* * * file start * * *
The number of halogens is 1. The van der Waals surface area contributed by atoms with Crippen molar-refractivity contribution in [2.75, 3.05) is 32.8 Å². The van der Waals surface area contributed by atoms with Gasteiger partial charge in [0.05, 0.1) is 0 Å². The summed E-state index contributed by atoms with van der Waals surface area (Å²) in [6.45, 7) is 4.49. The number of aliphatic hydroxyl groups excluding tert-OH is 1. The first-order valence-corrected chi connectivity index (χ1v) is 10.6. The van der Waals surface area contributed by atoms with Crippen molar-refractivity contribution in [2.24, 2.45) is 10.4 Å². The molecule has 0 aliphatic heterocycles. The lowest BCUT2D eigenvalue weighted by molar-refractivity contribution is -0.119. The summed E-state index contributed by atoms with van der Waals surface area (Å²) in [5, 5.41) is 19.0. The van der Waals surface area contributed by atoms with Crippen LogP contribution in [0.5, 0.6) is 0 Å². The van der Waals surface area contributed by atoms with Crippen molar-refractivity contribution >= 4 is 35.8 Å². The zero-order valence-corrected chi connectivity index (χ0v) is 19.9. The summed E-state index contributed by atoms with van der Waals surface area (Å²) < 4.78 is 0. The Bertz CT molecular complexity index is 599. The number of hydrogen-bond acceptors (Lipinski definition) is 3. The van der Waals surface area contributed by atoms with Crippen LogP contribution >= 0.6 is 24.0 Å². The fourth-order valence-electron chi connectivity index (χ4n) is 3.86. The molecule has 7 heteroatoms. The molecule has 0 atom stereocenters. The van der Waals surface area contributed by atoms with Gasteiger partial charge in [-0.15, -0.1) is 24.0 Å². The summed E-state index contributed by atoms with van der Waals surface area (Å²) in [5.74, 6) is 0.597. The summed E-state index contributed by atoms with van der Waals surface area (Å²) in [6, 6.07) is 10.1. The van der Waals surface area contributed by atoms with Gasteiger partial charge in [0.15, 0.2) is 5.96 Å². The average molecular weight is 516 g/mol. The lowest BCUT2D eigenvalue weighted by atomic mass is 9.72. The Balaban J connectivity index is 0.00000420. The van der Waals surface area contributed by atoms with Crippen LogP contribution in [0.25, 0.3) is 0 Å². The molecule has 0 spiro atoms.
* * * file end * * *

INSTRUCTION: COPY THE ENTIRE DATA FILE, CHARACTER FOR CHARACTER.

The number of halogens is 1. The van der Waals surface area contributed by atoms with Crippen molar-refractivity contribution in [2.75, 3.05) is 32.8 Å². The van der Waals surface area contributed by atoms with Gasteiger partial charge in [0.05, 0.1) is 0 Å². The summed E-state index contributed by atoms with van der Waals surface area (Å²) in [6.45, 7) is 4.49. The number of aliphatic hydroxyl groups excluding tert-OH is 1. The first-order valence-corrected chi connectivity index (χ1v) is 10.6. The van der Waals surface area contributed by atoms with Crippen molar-refractivity contribution in [2.24, 2.45) is 10.4 Å². The molecule has 0 aliphatic heterocycles. The lowest BCUT2D eigenvalue weighted by molar-refractivity contribution is -0.119. The summed E-state index contributed by atoms with van der Waals surface area (Å²) in [5, 5.41) is 19.0. The van der Waals surface area contributed by atoms with Crippen LogP contribution in [0.5, 0.6) is 0 Å². The van der Waals surface area contributed by atoms with Crippen molar-refractivity contribution >= 4 is 35.8 Å². The zero-order valence-corrected chi connectivity index (χ0v) is 19.9. The summed E-state index contributed by atoms with van der Waals surface area (Å²) < 4.78 is 0. The Bertz CT molecular complexity index is 599. The number of hydrogen-bond acceptors (Lipinski definition) is 3. The van der Waals surface area contributed by atoms with Crippen LogP contribution >= 0.6 is 24.0 Å². The fourth-order valence-electron chi connectivity index (χ4n) is 3.86. The molecule has 7 heteroatoms. The molecule has 0 atom stereocenters. The van der Waals surface area contributed by atoms with Gasteiger partial charge in [-0.15, -0.1) is 24.0 Å². The summed E-state index contributed by atoms with van der Waals surface area (Å²) in [5.74, 6) is 0.597. The summed E-state index contributed by atoms with van der Waals surface area (Å²) in [6, 6.07) is 10.1. The van der Waals surface area contributed by atoms with Gasteiger partial charge in [0.15, 0.2) is 5.96 Å². The average molecular weight is 516 g/mol. The lowest BCUT2D eigenvalue weighted by atomic mass is 9.72. The Balaban J connectivity index is 0.00000420. The van der Waals surface area contributed by atoms with Crippen LogP contribution in [0.25, 0.3) is 0 Å². The molecule has 0 spiro atoms.